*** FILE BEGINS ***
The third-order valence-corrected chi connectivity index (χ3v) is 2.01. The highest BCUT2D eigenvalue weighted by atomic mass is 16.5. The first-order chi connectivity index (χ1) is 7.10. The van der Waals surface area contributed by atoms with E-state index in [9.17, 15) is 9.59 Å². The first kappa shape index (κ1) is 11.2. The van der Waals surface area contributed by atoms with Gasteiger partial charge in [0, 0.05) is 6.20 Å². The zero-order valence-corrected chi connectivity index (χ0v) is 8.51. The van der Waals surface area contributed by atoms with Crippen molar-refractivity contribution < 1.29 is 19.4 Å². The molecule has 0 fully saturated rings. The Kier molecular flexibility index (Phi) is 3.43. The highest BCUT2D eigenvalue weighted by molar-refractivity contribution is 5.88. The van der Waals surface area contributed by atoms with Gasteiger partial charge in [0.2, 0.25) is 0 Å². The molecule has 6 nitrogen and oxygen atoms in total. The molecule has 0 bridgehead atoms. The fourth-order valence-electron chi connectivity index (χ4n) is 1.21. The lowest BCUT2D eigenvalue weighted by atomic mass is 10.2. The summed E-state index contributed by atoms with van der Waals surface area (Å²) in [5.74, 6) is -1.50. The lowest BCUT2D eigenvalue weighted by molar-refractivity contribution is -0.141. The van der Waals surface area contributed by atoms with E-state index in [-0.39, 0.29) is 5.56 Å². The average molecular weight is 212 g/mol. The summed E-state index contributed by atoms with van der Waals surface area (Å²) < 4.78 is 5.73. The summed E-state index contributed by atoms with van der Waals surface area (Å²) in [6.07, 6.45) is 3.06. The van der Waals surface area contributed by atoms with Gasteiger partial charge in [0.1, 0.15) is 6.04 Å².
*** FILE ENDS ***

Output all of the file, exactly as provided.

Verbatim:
The third-order valence-corrected chi connectivity index (χ3v) is 2.01. The highest BCUT2D eigenvalue weighted by atomic mass is 16.5. The first-order chi connectivity index (χ1) is 7.10. The van der Waals surface area contributed by atoms with E-state index in [9.17, 15) is 9.59 Å². The first kappa shape index (κ1) is 11.2. The van der Waals surface area contributed by atoms with Gasteiger partial charge in [0, 0.05) is 6.20 Å². The zero-order valence-corrected chi connectivity index (χ0v) is 8.51. The van der Waals surface area contributed by atoms with Crippen molar-refractivity contribution < 1.29 is 19.4 Å². The molecule has 0 fully saturated rings. The Kier molecular flexibility index (Phi) is 3.43. The highest BCUT2D eigenvalue weighted by molar-refractivity contribution is 5.88. The van der Waals surface area contributed by atoms with Gasteiger partial charge in [0.2, 0.25) is 0 Å². The molecule has 6 nitrogen and oxygen atoms in total. The molecule has 0 bridgehead atoms. The fourth-order valence-electron chi connectivity index (χ4n) is 1.21. The lowest BCUT2D eigenvalue weighted by atomic mass is 10.2. The summed E-state index contributed by atoms with van der Waals surface area (Å²) in [5.74, 6) is -1.50. The lowest BCUT2D eigenvalue weighted by molar-refractivity contribution is -0.141. The van der Waals surface area contributed by atoms with E-state index in [-0.39, 0.29) is 5.56 Å². The average molecular weight is 212 g/mol. The summed E-state index contributed by atoms with van der Waals surface area (Å²) < 4.78 is 5.73. The summed E-state index contributed by atoms with van der Waals surface area (Å²) in [6.07, 6.45) is 3.06. The van der Waals surface area contributed by atoms with Gasteiger partial charge in [0.1, 0.15) is 6.04 Å².